We’ve just launched an exciting new feature in the WHOOP app: The WHOOP Journal.
It’s a customizable component that allows you to log specific things that may impact your performance on a daily basis. There are more than 40 behaviors you can track across lifestyle, nutrition, supplements, medication, sleep, recovery and more. Women can also now follow how pregnancy and menstruation are affecting them.
Your privacy is critical to us here at WHOOP, so it’s important to note that this feature is for your eyes only.
Kristen Holmes and Emily Capodilupo join me for an in-depth discussion on what we can learn from tracking these states and behaviors.
WHOOP Journal Podcast Show Notes:
2:09 - The All-New WHOOP Journal. “The inspiration for the WHOOP Journal is you want to be able to understand how all these different things in your life, behaviors, nutrition, lifestyle decisions, actually affect your WHOOP data. … We wanted to create something that was customizable and personal to you. With this new feature, members are going to be able to track against virtually anything they want.”
5:28 - Drinking Before Bed. “If you are trying to go to bed while drunk, alcohol is a deep-sleep agonist. You’re not going to get slow-wave sleep, you’re not going to get REM sleep, because when you’re drunk you’re more being sedated than actually actively sleeping. Sleep is a super active process. Lots of chemical reactions and biological reactions happen during sleep that don’t happen when we’re awake, so none of those things happen when we’re passed out drunk.”
8:04 - The Average Effect of Alcohol on WHOOP Members. “When people report drinking alcohol versus not, they wake up the next day with a 13 milisecond worse HRV (heart rate variability), they have a 17% worse recovery, and in general they’re getting about 20 minutes less sleep. They also have an elevated resting heart rate of 6 beats per minute. That’s just across the whole population and what we’re excited about again with this journal feature is we’re going to be able to hone this in for you.”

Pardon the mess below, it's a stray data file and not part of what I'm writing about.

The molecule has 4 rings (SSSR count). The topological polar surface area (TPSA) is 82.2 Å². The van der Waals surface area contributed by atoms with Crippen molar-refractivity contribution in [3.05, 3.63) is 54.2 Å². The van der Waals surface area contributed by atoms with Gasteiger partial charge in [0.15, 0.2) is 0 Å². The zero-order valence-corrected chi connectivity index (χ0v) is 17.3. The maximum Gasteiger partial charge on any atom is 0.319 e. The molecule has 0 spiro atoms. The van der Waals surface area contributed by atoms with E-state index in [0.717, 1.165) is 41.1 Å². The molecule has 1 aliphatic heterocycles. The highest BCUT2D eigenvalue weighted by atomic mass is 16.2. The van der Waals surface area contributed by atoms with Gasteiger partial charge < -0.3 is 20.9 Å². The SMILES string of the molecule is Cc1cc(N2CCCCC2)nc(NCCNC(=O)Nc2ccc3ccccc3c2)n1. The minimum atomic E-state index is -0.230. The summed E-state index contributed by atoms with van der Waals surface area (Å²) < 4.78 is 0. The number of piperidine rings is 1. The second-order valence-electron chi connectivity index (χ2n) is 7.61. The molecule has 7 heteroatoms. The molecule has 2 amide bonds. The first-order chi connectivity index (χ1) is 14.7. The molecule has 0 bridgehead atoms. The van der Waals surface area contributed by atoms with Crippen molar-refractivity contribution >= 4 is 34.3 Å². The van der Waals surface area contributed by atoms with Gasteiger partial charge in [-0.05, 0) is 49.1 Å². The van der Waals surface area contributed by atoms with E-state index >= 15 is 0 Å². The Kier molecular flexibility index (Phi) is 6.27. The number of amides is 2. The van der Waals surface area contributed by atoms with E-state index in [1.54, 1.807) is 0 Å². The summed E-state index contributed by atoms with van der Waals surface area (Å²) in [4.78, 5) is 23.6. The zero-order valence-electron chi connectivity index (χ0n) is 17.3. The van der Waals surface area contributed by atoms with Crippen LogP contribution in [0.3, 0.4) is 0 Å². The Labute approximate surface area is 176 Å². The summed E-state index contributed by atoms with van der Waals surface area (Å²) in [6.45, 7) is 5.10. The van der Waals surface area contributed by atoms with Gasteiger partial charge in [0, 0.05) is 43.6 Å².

8:58 - Caffeine. “Everyone metabolizes caffeine very differently, so that’s one thing to pay attention to. Am I a fast caffeine metabolizer? Do I metabolize caffeine slowly? We’re all a little bit different, so when I need to stop drinking caffeine could be very different from you. Being able to track that and pay attention to it can give you a ton of insight into when you actually need to stop so it doesn’t influence your sleep onset latency for example. It can creep well into your sleep.”
10:27 - Marijuana’s Impact on Sleep. “I think this is going to be an interesting one for people. … There’s a lot of anecdotal information out there about people saying they’ve smoked marijuana and had a better sleep result, but I have a feeling this could also be highly personal.”
15:59 - The Effect of Sex. “I think it’s interesting to understand how you respond to it, especially if you’re thinking about the night before a [big event] or a period of time where you’re really, really sensitive to getting all the maximal recovery benefits because for some people the arousal increases your core body temperature, which is counter-productive for sleep. … I think that’s why quantifying is so important because the idea isn’t that WHOOP is going to tell you ‘Have sex’ or ‘Don’t have sex’ or all these things. If we can quantify for you what the effect of sex is, now you can go out and make an informed decision.” Will notes that sex tracking has been one of the most requested features from WHOOP members.